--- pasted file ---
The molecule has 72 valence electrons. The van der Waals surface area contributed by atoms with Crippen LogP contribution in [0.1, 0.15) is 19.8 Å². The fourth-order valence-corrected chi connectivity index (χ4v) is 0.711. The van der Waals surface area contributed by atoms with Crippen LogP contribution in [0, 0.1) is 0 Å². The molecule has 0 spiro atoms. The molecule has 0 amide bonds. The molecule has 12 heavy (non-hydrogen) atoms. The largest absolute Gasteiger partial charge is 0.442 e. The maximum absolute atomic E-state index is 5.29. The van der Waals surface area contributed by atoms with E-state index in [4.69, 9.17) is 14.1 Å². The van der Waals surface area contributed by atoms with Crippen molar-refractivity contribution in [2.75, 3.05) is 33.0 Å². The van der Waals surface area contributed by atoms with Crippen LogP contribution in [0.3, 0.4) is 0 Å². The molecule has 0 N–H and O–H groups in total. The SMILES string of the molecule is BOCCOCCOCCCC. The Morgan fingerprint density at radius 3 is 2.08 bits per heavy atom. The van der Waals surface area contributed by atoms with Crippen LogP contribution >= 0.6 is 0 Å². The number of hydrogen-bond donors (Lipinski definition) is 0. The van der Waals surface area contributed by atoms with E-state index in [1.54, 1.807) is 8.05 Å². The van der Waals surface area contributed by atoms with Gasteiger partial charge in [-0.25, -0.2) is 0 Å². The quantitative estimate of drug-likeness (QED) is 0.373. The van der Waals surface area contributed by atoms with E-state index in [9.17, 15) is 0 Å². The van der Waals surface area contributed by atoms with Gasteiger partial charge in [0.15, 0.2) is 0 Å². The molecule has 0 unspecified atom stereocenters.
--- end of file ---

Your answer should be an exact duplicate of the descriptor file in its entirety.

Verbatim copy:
The molecule has 72 valence electrons. The van der Waals surface area contributed by atoms with Crippen LogP contribution in [0.1, 0.15) is 19.8 Å². The fourth-order valence-corrected chi connectivity index (χ4v) is 0.711. The van der Waals surface area contributed by atoms with Crippen LogP contribution in [0, 0.1) is 0 Å². The molecule has 0 spiro atoms. The molecule has 0 amide bonds. The molecule has 12 heavy (non-hydrogen) atoms. The largest absolute Gasteiger partial charge is 0.442 e. The maximum absolute atomic E-state index is 5.29. The van der Waals surface area contributed by atoms with E-state index in [4.69, 9.17) is 14.1 Å². The van der Waals surface area contributed by atoms with Crippen molar-refractivity contribution in [2.75, 3.05) is 33.0 Å². The van der Waals surface area contributed by atoms with Crippen LogP contribution in [0.3, 0.4) is 0 Å². The molecule has 0 N–H and O–H groups in total. The SMILES string of the molecule is BOCCOCCOCCCC. The Morgan fingerprint density at radius 3 is 2.08 bits per heavy atom. The van der Waals surface area contributed by atoms with Crippen LogP contribution >= 0.6 is 0 Å². The number of hydrogen-bond donors (Lipinski definition) is 0. The van der Waals surface area contributed by atoms with E-state index in [1.54, 1.807) is 8.05 Å². The van der Waals surface area contributed by atoms with Gasteiger partial charge in [-0.25, -0.2) is 0 Å². The quantitative estimate of drug-likeness (QED) is 0.373. The van der Waals surface area contributed by atoms with E-state index in [9.17, 15) is 0 Å². The van der Waals surface area contributed by atoms with Gasteiger partial charge in [0.15, 0.2) is 0 Å². The molecule has 0 unspecified atom stereocenters.